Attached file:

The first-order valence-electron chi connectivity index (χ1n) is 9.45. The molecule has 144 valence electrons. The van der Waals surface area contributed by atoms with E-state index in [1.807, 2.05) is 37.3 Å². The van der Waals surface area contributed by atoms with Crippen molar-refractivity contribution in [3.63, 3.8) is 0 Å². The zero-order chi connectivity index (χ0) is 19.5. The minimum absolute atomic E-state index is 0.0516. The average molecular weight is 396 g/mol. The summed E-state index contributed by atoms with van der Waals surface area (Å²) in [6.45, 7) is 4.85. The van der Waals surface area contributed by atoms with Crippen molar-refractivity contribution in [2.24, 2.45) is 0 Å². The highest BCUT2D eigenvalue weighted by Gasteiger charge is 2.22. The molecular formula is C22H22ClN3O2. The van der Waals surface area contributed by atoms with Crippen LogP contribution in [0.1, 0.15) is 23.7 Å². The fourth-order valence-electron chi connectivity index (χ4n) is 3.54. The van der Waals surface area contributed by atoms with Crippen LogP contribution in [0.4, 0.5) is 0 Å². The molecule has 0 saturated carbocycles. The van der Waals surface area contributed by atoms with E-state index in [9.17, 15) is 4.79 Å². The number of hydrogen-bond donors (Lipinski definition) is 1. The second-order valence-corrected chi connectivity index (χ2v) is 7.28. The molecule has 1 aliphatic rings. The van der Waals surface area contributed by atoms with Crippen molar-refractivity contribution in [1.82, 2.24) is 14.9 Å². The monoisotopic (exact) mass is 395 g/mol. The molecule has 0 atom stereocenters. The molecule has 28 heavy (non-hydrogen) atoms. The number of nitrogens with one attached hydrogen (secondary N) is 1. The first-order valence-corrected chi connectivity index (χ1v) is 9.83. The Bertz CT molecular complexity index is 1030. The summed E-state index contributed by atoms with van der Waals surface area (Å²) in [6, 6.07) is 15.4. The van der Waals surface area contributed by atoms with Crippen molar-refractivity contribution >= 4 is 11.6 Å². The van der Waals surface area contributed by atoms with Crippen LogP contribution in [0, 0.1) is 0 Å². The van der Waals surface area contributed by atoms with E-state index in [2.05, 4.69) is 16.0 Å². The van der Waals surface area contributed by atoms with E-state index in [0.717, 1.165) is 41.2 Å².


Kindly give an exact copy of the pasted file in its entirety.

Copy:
The first-order valence-electron chi connectivity index (χ1n) is 9.45. The molecule has 144 valence electrons. The van der Waals surface area contributed by atoms with E-state index in [1.807, 2.05) is 37.3 Å². The van der Waals surface area contributed by atoms with Crippen molar-refractivity contribution in [3.63, 3.8) is 0 Å². The zero-order chi connectivity index (χ0) is 19.5. The minimum absolute atomic E-state index is 0.0516. The average molecular weight is 396 g/mol. The summed E-state index contributed by atoms with van der Waals surface area (Å²) in [6.45, 7) is 4.85. The van der Waals surface area contributed by atoms with Crippen molar-refractivity contribution in [2.24, 2.45) is 0 Å². The highest BCUT2D eigenvalue weighted by Gasteiger charge is 2.22. The molecular formula is C22H22ClN3O2. The van der Waals surface area contributed by atoms with Crippen LogP contribution in [0.1, 0.15) is 23.7 Å². The fourth-order valence-electron chi connectivity index (χ4n) is 3.54. The van der Waals surface area contributed by atoms with Crippen LogP contribution in [0.4, 0.5) is 0 Å². The molecule has 0 saturated carbocycles. The van der Waals surface area contributed by atoms with E-state index in [9.17, 15) is 4.79 Å². The number of hydrogen-bond donors (Lipinski definition) is 1. The second-order valence-corrected chi connectivity index (χ2v) is 7.28. The molecule has 1 aliphatic rings. The van der Waals surface area contributed by atoms with Crippen molar-refractivity contribution in [1.82, 2.24) is 14.9 Å². The monoisotopic (exact) mass is 395 g/mol. The molecule has 0 atom stereocenters. The molecule has 28 heavy (non-hydrogen) atoms. The number of nitrogens with one attached hydrogen (secondary N) is 1. The first-order valence-corrected chi connectivity index (χ1v) is 9.83. The Bertz CT molecular complexity index is 1030. The summed E-state index contributed by atoms with van der Waals surface area (Å²) in [6, 6.07) is 15.4. The van der Waals surface area contributed by atoms with Crippen molar-refractivity contribution >= 4 is 11.6 Å². The van der Waals surface area contributed by atoms with Crippen LogP contribution in [0, 0.1) is 0 Å². The van der Waals surface area contributed by atoms with E-state index in [2.05, 4.69) is 16.0 Å². The van der Waals surface area contributed by atoms with E-state index in [0.717, 1.165) is 41.2 Å².